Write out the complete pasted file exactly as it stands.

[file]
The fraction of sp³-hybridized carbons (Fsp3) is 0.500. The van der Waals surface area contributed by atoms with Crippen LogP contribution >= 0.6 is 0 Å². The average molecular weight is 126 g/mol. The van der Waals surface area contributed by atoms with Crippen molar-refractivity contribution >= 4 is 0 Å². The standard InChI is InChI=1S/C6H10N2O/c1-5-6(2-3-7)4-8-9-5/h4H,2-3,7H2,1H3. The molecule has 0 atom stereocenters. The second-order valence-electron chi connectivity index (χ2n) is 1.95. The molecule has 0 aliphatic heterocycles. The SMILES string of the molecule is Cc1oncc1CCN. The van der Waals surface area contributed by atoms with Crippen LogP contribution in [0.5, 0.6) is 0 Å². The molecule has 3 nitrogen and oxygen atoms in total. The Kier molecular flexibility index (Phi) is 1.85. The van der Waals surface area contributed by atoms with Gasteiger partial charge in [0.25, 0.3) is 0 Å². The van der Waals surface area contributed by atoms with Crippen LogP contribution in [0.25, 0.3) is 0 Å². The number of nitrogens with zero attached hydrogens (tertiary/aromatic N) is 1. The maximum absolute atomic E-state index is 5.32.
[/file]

The fraction of sp³-hybridized carbons (Fsp3) is 0.500. The van der Waals surface area contributed by atoms with Crippen LogP contribution >= 0.6 is 0 Å². The average molecular weight is 126 g/mol. The van der Waals surface area contributed by atoms with Crippen molar-refractivity contribution >= 4 is 0 Å². The standard InChI is InChI=1S/C6H10N2O/c1-5-6(2-3-7)4-8-9-5/h4H,2-3,7H2,1H3. The molecule has 0 atom stereocenters. The second-order valence-electron chi connectivity index (χ2n) is 1.95. The molecule has 0 aliphatic heterocycles. The SMILES string of the molecule is Cc1oncc1CCN. The van der Waals surface area contributed by atoms with Crippen LogP contribution in [0.5, 0.6) is 0 Å². The molecule has 3 nitrogen and oxygen atoms in total. The Kier molecular flexibility index (Phi) is 1.85. The van der Waals surface area contributed by atoms with Gasteiger partial charge in [0.25, 0.3) is 0 Å². The van der Waals surface area contributed by atoms with Crippen LogP contribution in [0.25, 0.3) is 0 Å². The number of nitrogens with zero attached hydrogens (tertiary/aromatic N) is 1. The maximum absolute atomic E-state index is 5.32.